Pearl Cichlid – Geophagus Brasiliensis

pearl-cichlid-geophagus-brasiliensis

Common name: Pearl Cichlid, Pearlscale Eartheater

Scientific name: Geophagus Brasiliensis

Average Adult Fish Size: 8 inches / 20 cm

Place of Origin: East and southeast of Brazil

Typical Tank setup: Plenty of gravel and open swimming space, maybe a few plants with rocks and bogwood too.

Recommended Minimum Aquarium Capacity: 100 gallon / 400 litre

Compatibility: This fish will inevitably be moved from the genus Geophagus and it is not advisable to keep them with other true Geophagus. Geophagus brasiliensis is a more boisterous tankmate and certainly more aggressive at feeding time. Although aggressive for Eartheater standards, it is not aggressive when compared to Central American cichlids.

Temperature: / 75 – 88 Deg F / 24 – 27 Deg C

Water chemistry: pH 6.0 – 8.0

Feeding: Studies have revealed it to be a generalised omnivore with the natural diet composed of plant material, aquatic invertebrates (particularly chironomid larvae, ostracods and cladocerans), fish scales and fry.

Although often referred to as an ‘eartheater’ this species isn’t as benthophagous as members of Geophagus though mouthfuls of substrate are sometimes taken and sifted for edible items.

In the aquarium offer good quality, sinking dry foods as staple alongside regular meals of live or frozen bloodworm, Artemia, etc.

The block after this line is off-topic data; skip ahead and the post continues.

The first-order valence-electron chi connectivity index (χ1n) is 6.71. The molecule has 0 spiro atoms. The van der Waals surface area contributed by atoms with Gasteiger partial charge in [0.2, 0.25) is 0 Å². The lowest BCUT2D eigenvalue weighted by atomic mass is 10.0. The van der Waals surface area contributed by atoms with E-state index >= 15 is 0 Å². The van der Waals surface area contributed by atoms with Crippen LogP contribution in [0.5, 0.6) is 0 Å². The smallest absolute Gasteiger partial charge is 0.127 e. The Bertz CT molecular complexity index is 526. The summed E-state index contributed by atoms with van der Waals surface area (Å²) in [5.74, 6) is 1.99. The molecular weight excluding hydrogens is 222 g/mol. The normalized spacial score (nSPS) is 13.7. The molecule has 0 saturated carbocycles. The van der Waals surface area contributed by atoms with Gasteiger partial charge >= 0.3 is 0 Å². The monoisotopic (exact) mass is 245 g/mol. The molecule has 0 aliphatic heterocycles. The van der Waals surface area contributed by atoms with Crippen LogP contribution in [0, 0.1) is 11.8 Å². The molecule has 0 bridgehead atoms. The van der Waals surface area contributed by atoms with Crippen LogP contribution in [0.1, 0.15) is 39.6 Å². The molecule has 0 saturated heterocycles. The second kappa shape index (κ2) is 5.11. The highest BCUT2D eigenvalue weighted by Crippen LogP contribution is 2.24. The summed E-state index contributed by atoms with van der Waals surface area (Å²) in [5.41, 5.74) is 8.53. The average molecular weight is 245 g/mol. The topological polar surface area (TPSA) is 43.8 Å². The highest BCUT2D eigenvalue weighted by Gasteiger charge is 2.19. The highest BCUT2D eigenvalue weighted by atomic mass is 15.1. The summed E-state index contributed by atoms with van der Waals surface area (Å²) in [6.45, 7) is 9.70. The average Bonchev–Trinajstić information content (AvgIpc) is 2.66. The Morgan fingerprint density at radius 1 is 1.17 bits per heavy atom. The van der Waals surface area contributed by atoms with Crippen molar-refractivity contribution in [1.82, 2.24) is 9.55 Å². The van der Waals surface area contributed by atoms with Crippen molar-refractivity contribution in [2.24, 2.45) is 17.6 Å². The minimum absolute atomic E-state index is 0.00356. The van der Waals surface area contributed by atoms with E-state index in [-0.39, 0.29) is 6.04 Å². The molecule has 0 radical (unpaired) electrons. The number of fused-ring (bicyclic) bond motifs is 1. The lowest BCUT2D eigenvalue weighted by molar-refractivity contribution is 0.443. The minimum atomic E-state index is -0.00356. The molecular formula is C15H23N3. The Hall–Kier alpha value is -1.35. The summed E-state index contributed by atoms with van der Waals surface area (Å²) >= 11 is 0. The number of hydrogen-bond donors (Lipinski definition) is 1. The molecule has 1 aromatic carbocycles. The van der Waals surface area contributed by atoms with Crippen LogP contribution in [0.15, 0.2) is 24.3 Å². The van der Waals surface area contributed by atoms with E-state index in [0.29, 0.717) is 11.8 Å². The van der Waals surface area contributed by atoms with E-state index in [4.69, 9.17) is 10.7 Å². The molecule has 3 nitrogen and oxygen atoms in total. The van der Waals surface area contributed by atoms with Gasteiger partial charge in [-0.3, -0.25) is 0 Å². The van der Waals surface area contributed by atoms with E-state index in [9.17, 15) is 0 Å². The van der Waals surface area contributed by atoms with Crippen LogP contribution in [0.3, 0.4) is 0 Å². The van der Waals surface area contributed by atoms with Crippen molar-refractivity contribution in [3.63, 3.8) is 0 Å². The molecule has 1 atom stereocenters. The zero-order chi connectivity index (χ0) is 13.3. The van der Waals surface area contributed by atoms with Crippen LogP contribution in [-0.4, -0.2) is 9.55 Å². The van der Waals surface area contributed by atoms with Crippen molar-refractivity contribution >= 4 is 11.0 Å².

Sexing: Males grow larger than females, often significantly so, and most dominant specimens develop a nuchal hump to some extent.

Breeding:  Substrate Spawner.

Additional Information: A great beginner fish, as it is not very picky about water conditions.

This species is also known as the ‘pearlscale’ or ‘mother-of-pearl’ cichlid in deference to the iridescent body scaling.

It’s also worth noting that fishes sold as Gymnogeophagus australis in Europe are ‘G.‘ brasiliensis more often than not.

Wild specimens exhibits significant dissimilarities in body colour and patterning depending on locality with basic colouration being dominated by varying shades of blue, green or yellow, for example.

Some populations also exhibit differences in body shape depending on the type of environment they inhabit, e.g., specimens from fast-flowing rivers and tributaries are more elongate than those from sluggish or stagnant waters.

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This entry was posted in Profiles Tropical All Fish, Profiles Tropical American Cichlids.